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Via ".@eenderinwales"

Hello there. Hope you’re feeling well today.As I’m writing this it’s 4:53am on a Thursday morning. The alarm had been set for six. Insomnia is a cruel mistress.

Outside a new dawn is slowly beginning to emerge. It looks for the moment kike it will be a grey one and it’s certainly wet. The weather forecast indeed suggests that the rain will be much, much worse as this day continues. Of course as is always the way I have a few journeys to make today.

Normally with insomnia I would have probably spent the time the time nowadays wandering the web. An internet hobo from site to site. This morning however was different. For I had according to my Kindle less than half an hour of Age Of Innocence by Edith Wharton to go. So decided to finish that.

Now this book had been split into two sections, literally Book one and Book Two. This seemed somehow appropriate. For if any novel could be described as a book of two halves in my opinion of it this is it. So let’s chat about Book One first.

Book One was, for the most part, a dull trudge. I was wondering when I read this exactly why it’s the classic that it is. The characters for the most part are as limp as the wettest of lettuce (and that includes the leading male in this story). And as for the denouement well it was so obvious it might as well have been covered in neon and sponsored by the city of Las Vegas.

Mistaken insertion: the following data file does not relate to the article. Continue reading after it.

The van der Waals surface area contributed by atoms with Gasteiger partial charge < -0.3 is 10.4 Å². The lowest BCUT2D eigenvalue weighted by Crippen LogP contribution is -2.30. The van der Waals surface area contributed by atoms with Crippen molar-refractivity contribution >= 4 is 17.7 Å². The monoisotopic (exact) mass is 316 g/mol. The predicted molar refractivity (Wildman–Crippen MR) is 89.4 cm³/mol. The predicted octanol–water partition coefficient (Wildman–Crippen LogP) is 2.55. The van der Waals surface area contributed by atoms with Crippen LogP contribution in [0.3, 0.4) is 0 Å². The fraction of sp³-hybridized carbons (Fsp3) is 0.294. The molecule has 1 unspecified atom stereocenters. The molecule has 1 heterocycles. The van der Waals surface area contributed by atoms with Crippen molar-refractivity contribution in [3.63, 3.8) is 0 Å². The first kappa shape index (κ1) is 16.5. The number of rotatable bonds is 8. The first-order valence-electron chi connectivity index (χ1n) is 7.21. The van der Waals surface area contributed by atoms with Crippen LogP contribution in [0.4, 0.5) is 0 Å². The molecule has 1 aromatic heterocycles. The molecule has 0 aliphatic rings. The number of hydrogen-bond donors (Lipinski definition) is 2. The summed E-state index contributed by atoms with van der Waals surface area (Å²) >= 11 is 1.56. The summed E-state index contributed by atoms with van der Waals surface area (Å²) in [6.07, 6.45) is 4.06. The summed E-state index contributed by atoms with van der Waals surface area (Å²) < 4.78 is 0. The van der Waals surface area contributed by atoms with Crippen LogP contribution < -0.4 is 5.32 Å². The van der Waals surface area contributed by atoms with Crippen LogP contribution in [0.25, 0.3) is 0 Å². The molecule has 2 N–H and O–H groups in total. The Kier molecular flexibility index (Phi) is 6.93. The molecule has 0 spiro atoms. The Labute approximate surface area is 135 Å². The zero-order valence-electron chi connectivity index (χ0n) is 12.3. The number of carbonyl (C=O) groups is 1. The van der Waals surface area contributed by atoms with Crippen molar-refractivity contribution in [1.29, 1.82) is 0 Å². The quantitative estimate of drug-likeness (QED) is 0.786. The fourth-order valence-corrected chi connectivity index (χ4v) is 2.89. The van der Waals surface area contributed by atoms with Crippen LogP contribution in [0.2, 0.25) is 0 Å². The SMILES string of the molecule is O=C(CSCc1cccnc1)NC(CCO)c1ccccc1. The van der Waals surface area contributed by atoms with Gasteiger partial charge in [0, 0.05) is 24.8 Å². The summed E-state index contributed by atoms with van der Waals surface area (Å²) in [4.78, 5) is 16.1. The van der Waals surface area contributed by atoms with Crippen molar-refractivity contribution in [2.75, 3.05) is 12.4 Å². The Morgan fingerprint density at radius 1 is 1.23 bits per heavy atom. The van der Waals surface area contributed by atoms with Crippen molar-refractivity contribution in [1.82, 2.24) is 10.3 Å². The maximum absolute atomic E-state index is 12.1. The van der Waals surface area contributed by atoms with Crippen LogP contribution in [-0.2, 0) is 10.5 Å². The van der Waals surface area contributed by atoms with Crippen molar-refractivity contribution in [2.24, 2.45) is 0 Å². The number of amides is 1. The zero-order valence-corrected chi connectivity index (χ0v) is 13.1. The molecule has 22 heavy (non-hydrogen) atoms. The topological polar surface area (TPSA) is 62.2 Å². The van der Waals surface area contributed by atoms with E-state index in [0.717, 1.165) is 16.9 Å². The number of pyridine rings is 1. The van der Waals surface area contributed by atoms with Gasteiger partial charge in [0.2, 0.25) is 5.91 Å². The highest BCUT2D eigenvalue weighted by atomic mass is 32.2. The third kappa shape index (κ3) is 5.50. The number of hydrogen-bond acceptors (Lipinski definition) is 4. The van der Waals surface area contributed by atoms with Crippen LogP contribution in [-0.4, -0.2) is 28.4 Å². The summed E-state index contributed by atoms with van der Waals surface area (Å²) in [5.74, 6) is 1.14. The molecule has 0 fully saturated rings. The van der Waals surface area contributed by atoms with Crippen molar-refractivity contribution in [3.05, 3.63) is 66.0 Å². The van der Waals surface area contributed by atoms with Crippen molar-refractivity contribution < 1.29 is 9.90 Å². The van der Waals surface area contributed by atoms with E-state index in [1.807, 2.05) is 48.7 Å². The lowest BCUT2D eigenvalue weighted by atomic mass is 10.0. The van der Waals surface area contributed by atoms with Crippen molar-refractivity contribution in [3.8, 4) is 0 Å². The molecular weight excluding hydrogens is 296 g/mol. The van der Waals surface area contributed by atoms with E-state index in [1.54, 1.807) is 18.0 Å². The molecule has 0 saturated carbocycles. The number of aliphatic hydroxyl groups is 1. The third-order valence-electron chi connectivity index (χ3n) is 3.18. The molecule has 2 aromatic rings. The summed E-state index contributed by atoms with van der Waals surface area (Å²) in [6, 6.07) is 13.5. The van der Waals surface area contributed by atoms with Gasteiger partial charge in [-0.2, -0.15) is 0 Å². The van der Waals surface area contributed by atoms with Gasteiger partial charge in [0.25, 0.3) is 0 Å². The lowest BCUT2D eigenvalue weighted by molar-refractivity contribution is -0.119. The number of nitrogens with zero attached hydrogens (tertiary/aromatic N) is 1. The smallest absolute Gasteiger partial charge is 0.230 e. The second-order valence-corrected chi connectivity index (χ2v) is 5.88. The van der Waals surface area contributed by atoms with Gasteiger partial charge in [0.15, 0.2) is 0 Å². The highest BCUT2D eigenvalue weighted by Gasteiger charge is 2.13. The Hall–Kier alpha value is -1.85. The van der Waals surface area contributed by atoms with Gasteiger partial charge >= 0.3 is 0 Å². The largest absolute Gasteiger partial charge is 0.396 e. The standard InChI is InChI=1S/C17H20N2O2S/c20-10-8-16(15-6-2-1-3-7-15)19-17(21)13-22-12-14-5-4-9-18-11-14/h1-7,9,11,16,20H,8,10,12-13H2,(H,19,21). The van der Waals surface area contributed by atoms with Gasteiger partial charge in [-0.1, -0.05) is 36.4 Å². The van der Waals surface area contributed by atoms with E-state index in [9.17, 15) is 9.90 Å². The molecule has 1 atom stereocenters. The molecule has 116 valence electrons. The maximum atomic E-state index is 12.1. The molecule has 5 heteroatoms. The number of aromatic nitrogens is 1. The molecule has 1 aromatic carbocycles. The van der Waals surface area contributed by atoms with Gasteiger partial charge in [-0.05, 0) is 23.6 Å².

What saves Book One, just, are two central characters. Firstly Madame Olenska, the central woman here. Beautiful, different, mysterious and for Nineteenth Century New York Society a woman with issues.

The other central character is Nineteenth Century New York Society itself. Outwardly polite it nonetheless is a very powerful force seeking to control the emotions of those it rules no matter how much certain people try to resist.

And so I approach Book Two in a depressed frame of mind. The sort of mind a reader has when he/she is halfway through a book, feels as a sense of duty as a book lover to finish it but knowing full well that their mind will be turned to mush at the end.

Well….was wrong about that.

Book Two is everything Book One isn’t. Characters become fully rounded (though the two main ones from Book One are as strong as ever), the plot moves in a way that you did not expect and the ending was as subtle as it was strong. It was brilliant. You have to read Book One I’m afraid to get to Book Two. But trust me it’s worth it.

No question the most surprising book I’ve read so far this year.

Until the next time.